Brown is careful to say at the end of the book that she is opposed to “rejecting tolerance outright, declaring it a necessarily insidious value, or replacing tolerance with some other term or practice.” But by the time she has worked through her eclectic examples --- Jews in 19th-century France, women in 18th- and 19th-century Europe and England, Muslims in post-9/11 America, and the pedagogy of the Los Angeles Museum of Tolerance founded by the Simon Wiesenthal Center --- and elaborated her Foucaldian, Freudian and Marcusian themes, Brown has made clear that what is most salient about tolerance today is how it serves, at home and abroad, as a deep source of hypocrisy, cruelty and violence.
To understand how tolerance operates in liberal society, according to Brown, one must see it as “exemplary of Foucault’s account of governmentality as that which organizes ‘the conduct of conduct’ at a variety of sites and through rationalities not limited to those formally countenanced as political.” This is a fancy and infelicitous way of saying that tolerance always involves background assumptions and shared values that people bring to political life, and that in part determine their political judgments and actions. Or even more simply: Politics is shaped by social life, morals, culture and religious beliefs. And so it is.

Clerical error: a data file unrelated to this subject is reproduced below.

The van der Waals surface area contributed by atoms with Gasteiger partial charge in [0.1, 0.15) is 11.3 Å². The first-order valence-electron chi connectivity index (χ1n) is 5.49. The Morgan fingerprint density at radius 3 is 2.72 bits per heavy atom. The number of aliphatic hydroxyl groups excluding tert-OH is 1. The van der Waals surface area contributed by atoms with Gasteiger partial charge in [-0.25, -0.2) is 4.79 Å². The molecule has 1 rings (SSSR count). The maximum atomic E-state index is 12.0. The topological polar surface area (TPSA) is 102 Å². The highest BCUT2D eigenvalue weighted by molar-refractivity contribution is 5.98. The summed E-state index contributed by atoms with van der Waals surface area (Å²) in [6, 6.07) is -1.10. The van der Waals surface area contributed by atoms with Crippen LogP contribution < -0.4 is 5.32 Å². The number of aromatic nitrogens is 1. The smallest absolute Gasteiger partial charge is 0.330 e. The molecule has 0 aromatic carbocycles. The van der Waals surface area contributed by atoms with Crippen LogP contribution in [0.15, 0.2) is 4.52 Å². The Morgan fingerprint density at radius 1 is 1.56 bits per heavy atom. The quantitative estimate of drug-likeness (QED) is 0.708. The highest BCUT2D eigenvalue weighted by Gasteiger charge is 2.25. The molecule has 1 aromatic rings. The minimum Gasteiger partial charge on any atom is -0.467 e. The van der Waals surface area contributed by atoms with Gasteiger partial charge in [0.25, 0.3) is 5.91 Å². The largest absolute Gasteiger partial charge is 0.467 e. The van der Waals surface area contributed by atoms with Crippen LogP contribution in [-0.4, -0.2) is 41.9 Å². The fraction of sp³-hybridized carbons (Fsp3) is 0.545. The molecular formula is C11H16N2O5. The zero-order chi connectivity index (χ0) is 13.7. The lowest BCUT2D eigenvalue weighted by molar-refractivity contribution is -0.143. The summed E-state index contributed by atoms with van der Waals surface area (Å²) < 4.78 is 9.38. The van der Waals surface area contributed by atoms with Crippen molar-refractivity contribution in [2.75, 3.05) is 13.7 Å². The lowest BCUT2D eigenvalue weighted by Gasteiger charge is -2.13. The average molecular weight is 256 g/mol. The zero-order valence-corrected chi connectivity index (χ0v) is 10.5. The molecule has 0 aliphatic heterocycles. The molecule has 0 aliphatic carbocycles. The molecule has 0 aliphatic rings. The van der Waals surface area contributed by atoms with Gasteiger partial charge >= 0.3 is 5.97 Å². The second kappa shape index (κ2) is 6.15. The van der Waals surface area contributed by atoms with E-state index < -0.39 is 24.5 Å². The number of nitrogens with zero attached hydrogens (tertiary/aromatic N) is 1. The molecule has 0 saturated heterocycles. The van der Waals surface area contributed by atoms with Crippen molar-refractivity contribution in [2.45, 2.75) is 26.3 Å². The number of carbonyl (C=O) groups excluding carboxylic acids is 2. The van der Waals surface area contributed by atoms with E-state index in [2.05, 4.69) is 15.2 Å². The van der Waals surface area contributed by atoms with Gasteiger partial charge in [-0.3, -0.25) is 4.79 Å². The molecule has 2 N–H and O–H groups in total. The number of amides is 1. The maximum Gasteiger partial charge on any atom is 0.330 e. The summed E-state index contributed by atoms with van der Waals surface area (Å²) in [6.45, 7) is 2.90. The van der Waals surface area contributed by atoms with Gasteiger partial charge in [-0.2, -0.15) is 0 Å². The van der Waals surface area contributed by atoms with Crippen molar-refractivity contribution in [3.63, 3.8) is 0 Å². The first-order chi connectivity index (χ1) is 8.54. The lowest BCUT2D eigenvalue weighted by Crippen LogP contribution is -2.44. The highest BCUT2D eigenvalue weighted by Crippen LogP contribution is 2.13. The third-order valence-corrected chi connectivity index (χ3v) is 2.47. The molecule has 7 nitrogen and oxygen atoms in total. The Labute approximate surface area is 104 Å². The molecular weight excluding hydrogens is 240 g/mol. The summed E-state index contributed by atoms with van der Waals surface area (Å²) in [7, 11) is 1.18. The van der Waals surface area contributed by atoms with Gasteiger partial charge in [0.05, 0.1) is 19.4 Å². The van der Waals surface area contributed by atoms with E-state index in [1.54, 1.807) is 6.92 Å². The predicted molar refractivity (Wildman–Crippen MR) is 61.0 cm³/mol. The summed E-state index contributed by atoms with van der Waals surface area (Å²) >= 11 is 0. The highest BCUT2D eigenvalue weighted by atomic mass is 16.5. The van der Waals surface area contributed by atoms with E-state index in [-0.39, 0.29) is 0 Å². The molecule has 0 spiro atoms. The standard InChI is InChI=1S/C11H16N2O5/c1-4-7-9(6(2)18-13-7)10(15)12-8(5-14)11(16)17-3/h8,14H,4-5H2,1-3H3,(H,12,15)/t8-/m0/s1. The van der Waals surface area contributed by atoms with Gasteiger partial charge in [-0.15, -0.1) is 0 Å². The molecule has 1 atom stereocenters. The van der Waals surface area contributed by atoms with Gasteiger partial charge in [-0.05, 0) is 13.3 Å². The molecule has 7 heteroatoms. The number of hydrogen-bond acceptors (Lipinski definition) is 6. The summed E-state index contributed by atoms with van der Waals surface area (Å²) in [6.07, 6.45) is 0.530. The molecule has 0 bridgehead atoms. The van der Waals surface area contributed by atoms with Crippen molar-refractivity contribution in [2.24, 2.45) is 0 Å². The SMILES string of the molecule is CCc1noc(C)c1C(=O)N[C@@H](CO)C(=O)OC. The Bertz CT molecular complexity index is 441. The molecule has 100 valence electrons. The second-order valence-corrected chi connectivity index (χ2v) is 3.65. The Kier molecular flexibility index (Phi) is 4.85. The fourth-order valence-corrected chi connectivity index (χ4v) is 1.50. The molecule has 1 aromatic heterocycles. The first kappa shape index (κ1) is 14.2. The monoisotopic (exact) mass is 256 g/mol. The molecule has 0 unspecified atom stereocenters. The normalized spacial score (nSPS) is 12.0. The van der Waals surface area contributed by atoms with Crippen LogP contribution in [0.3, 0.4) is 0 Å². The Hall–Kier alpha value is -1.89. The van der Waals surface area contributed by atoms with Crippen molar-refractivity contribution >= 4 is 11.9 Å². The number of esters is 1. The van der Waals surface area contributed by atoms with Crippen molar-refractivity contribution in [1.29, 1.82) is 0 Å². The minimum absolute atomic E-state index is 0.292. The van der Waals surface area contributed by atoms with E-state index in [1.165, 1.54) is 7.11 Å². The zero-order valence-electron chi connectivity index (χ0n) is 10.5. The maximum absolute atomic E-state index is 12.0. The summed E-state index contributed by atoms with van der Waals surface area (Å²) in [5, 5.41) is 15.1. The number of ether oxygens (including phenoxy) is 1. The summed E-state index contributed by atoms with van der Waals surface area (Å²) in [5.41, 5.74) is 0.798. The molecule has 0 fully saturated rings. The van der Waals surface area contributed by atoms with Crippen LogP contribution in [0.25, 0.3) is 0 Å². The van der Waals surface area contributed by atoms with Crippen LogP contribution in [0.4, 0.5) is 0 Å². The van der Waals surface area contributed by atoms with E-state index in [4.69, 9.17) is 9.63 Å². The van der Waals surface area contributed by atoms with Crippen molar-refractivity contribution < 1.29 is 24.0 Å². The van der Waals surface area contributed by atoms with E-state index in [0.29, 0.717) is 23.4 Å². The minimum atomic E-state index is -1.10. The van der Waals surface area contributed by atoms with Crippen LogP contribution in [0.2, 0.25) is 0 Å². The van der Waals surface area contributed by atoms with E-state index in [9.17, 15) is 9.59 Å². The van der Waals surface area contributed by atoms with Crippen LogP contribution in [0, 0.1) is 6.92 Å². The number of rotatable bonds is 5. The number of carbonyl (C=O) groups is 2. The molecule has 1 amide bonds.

But this discovery --- or rather this ornate repackaging of a truth well known to the larger liberal tradition --- does little to vitiate the claims of liberal tolerance. Indeed, Brown’s critique rests on a serious misunderstanding of the doctrine whose defects she claims to illuminate. According to Brown, liberal tolerance “abets a developing moral relativism in the domain of moral truth.” It does this, she asserts, by encouraging thin, weak public beliefs and thick, strong private ones. Restricting beliefs about ultimate questions to the private sphere, she contends, debilitates them. “Paradoxically”, tolerance as Locke conceived it